- The Trump administration is fighting to keep alive its mandate requiring drugmakers list prices in television advertisements, appealing on Wednesday a July court decision that had blocked the requirement from taking effect.
- In that July ruling, Judge Amit Mehta of the U.S. District Court for the District of Columbia found the administration lacked the proper authority to implement its plan, vacating the rule and granting the stay requested by appellants Amgen, Eli Lilly and Merck & Co.
- That decision was followed days later by the White House's decision to pull rebate reform plans it had once touted, a sequence which marked a setback to President Donald Trump's efforts to address rising drug prices. A third proposal, linking Medicare Part B reimbursement to drug prices paid abroad, remains in the works.
Drugmakers spend hundreds of millions of dollars each year hawking their products on TV, a controversial practice common in the U.S. but allowed in few other countries.
While it's up for debate whether requiring prices be displayed in those ads would spur drugmakers to lower them, success in implementing such a rule would be a highly visible example Trump could point to in 2020 campaigning.
Under the rule, which was set to take effect in early July, the list price of a 30-day supply would need to be included in any TV ads for a product costing more than $35 and covered by either Medicare and Medicaid.
"It's time for drug companies to level with American patients about the cost of their drugs: If the drug companies are embarrassed by their prices or afraid that the prices will scare patients away, they should lower them," said Department of Health and Human Services spokesperson Caitlin Oakley in a statement.
In ruling against HHS last month, Judge Mehta concluded the agency had overstepped the authority granted to it by Congress.
"The policy very well could be an effective tool in halting the rising cost of prescription drugs," Mehta wrote in a memorandum opinion. "But no matter how vexing the problem of spiraling drug costs may be, HHS cannot do more than what Congress has authorized."
Metha left unconsidered a second argument made by drugmakers, that mandating disclosure of list prices constitutes "compelled speech" and therefore violates the First Amendment. In making their case, Merck, Amgen and Lilly were joined by the Association of National Advertisers.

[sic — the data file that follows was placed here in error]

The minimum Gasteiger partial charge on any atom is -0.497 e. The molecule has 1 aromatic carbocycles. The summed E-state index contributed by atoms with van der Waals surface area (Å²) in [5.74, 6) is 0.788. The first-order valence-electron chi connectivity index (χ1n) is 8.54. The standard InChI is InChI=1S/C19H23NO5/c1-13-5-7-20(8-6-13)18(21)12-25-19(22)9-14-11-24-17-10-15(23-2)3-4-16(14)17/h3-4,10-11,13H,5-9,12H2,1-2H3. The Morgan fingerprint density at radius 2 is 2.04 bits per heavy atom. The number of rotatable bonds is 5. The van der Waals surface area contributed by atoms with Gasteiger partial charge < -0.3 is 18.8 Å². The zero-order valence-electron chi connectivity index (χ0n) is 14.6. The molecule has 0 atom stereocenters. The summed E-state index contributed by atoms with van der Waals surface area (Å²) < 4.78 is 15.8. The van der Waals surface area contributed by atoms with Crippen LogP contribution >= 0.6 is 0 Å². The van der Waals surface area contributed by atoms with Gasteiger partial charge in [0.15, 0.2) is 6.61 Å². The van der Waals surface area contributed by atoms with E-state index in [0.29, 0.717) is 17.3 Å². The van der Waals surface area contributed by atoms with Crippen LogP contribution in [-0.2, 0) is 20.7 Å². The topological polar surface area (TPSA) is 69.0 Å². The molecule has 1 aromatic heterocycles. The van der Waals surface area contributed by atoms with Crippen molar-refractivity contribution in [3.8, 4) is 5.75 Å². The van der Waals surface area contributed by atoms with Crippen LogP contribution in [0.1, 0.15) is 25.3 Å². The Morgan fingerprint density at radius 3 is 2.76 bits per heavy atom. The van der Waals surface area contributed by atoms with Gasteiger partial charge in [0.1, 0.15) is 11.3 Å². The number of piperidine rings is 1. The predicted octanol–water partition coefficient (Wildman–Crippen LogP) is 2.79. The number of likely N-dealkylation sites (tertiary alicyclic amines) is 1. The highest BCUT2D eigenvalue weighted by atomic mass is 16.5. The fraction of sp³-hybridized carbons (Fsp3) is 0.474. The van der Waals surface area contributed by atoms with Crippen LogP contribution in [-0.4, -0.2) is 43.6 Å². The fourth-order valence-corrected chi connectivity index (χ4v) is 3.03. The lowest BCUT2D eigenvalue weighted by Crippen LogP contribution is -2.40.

HHS filed its appeal with the U.S. Court of Appeals for the D.C. Circuit.
Seeking to respond to transparency criticisms, members of the drugmaker trade group PhRMA have recently begun publishing price and cost information about their products on websites, an approach they argue includes the proper context for consumers to understand what they might actually pay.
Details on those websites, though, can vary and are usually not easy to find.
The Trump administration is also advancing other proposals to lower drug prices, including a proposal for limited importation of drugs from foreign countries as well as a scheme tying reimbursement in Medicare Part B to prices paid abroad.
Centers for Medicare and Medicaid Services Administrator Seema Verma said last week the agency is working "fast and furious" to finalize its plans on the latter. She declined, however, to set a specific timeline for its release.
PhRMA, which opposes the so-called International Pricing Index, is currently scheduled to meet with the White House next week.
The Trump administration isn't the only government body working on drug pricing. A bill from the Senate Finance Committee is set for full floor debate next month, which is also when a plan spearheaded by Speaker Nancy Pelosi's, D-Calif., office is expected to be released.